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Residents can get rid of unwanted prescription medications during a “Take Back Drug Day” organized by the Anderson County Sheriff’s Office and federal Drug Enforcement Agency.
Participants can bring expired, unused and unwanted prescription drugs to the sheriff’s office and dispose of them anonymously with no questions asked, according to a news release. The event is free.
Last April, Americans turned in 376,593 pounds — 188 tons — of prescription drugs at nearly 5,400 sites operated by the DEA and more than 3,000 state and local law enforcement partners.
This initiative addresses a vital public safety and public health issue, according to a news release.
Medicines that languish in home cabinets are highly susceptible to diversion, misuse and abuse. Rates of prescription drug abuse in the U.S. are alarmingly high, as are the number of accidental poisonings and overdoses due to these drugs.
Studies show that a majority of abused prescription drugs are obtained from family and friends, including from the home medicine cabinet.
In addition, Americans are now advised that their usual methods for disposing of unused medicines — flushing them down the toilet or throwing them in the trash — both pose potential safety and health hazards. Four days after the first Take-Back event in September 2010, Congress passed the Secure and Responsible Drug Disposal Act of 2010, which amends the Controlled Substances Act to allow an “ultimate user” of controlled substance medications to dispose of them by delivering them to entities authorized by the Attorney General to accept them.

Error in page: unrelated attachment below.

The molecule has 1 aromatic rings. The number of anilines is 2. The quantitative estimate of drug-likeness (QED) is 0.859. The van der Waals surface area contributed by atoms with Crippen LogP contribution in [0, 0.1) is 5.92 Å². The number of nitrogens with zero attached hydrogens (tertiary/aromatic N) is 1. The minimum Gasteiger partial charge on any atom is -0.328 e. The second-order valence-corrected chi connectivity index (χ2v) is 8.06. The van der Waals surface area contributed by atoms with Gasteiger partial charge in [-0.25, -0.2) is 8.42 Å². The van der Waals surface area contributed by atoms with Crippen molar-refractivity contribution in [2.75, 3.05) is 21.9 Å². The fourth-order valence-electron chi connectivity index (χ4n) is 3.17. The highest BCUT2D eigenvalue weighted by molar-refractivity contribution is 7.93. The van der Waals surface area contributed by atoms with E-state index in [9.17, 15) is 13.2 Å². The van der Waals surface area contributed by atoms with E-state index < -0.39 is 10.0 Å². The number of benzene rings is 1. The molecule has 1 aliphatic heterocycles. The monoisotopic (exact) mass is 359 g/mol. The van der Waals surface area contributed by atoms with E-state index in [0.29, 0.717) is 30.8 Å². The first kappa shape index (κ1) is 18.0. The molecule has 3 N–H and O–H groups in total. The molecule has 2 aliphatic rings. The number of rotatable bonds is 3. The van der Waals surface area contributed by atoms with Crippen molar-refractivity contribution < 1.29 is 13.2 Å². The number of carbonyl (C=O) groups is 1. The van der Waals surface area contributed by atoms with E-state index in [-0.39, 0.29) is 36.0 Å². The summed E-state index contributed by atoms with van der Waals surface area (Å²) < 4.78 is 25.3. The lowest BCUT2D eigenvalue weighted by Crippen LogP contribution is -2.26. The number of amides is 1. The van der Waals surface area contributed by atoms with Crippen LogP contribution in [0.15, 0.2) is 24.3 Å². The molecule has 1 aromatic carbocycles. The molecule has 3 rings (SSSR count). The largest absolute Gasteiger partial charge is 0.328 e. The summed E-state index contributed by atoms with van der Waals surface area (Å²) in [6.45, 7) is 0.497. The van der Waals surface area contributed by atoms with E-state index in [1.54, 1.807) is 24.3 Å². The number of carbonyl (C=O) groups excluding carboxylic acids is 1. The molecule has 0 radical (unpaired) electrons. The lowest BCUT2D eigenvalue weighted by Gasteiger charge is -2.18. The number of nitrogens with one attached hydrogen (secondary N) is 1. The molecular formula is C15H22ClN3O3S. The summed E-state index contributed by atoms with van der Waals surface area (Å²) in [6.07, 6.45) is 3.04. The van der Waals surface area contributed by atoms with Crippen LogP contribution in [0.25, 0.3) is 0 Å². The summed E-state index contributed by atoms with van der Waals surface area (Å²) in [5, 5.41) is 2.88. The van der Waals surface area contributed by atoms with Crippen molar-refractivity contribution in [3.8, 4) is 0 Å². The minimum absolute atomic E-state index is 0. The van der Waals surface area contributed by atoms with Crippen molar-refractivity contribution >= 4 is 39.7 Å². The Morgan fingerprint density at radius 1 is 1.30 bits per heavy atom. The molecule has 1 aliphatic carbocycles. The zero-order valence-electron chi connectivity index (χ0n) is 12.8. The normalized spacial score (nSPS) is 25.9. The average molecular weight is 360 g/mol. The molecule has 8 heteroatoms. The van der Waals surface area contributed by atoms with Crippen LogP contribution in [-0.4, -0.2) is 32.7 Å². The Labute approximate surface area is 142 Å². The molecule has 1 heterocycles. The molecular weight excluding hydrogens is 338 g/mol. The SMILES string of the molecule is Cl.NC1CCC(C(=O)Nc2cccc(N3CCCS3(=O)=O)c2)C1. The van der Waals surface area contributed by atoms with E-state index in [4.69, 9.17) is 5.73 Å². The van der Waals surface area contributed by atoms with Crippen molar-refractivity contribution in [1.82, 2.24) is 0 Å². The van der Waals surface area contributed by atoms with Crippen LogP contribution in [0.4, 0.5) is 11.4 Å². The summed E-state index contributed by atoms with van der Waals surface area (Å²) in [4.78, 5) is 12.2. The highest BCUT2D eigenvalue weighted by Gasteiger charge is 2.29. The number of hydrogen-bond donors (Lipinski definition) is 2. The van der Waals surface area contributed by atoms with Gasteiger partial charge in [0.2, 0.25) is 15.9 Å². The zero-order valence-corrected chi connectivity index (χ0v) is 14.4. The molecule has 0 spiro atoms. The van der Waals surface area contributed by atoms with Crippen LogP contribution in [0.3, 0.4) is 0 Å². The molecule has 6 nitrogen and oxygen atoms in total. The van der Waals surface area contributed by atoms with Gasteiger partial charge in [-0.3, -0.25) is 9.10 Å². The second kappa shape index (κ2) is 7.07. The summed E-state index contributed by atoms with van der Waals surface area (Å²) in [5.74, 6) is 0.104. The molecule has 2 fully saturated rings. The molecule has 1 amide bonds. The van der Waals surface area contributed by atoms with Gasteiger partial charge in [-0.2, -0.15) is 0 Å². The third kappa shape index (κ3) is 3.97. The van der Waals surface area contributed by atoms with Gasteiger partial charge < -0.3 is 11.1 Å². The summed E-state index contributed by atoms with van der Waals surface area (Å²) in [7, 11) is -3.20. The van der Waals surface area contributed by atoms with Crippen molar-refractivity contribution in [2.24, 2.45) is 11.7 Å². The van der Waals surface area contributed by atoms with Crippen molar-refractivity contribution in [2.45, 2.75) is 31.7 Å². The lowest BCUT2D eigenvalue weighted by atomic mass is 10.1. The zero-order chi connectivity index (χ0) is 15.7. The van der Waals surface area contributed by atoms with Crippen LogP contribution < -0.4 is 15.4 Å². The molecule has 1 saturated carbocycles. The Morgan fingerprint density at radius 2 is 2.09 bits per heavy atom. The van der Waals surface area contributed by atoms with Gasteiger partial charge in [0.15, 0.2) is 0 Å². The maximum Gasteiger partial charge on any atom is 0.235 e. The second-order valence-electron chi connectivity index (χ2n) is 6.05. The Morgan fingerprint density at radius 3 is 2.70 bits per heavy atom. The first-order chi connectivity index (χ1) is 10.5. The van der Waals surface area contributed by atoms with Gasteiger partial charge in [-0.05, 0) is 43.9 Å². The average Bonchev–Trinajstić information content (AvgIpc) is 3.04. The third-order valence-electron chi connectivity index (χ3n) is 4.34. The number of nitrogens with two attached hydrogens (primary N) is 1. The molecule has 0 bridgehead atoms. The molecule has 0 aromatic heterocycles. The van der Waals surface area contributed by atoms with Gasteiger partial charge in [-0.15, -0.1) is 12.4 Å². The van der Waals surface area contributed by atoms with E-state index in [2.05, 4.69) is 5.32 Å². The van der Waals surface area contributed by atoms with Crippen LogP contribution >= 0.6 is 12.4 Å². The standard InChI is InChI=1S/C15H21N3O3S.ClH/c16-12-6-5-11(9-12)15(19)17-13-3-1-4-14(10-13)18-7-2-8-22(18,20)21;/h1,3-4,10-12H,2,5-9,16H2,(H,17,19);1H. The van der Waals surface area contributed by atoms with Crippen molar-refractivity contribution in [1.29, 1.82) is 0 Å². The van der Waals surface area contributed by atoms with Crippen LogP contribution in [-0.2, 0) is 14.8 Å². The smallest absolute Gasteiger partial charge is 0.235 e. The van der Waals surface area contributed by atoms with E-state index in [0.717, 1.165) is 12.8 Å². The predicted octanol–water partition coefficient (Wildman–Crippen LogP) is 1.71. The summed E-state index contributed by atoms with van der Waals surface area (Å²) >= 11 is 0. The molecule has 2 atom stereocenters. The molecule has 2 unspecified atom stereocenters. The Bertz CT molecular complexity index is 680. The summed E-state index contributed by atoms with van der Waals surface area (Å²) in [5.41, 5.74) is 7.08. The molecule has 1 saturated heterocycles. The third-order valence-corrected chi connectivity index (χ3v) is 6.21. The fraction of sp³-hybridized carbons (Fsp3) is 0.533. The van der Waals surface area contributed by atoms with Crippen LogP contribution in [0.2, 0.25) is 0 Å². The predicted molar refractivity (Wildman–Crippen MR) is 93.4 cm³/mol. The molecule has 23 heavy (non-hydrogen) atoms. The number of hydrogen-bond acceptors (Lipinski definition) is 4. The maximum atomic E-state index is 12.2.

The act also allows the Attorney General to authorize long term care facilities to dispose of their residents’ controlled substances in certain instances. The DEA has begun drafting regulations to implement the Act, a process that can take as long as 24 months.
Until new regulations are in place, local law enforcement agencies like the Anderson County Sheriff’s Office and the DEA will continue to hold prescription drug take-back events every few months.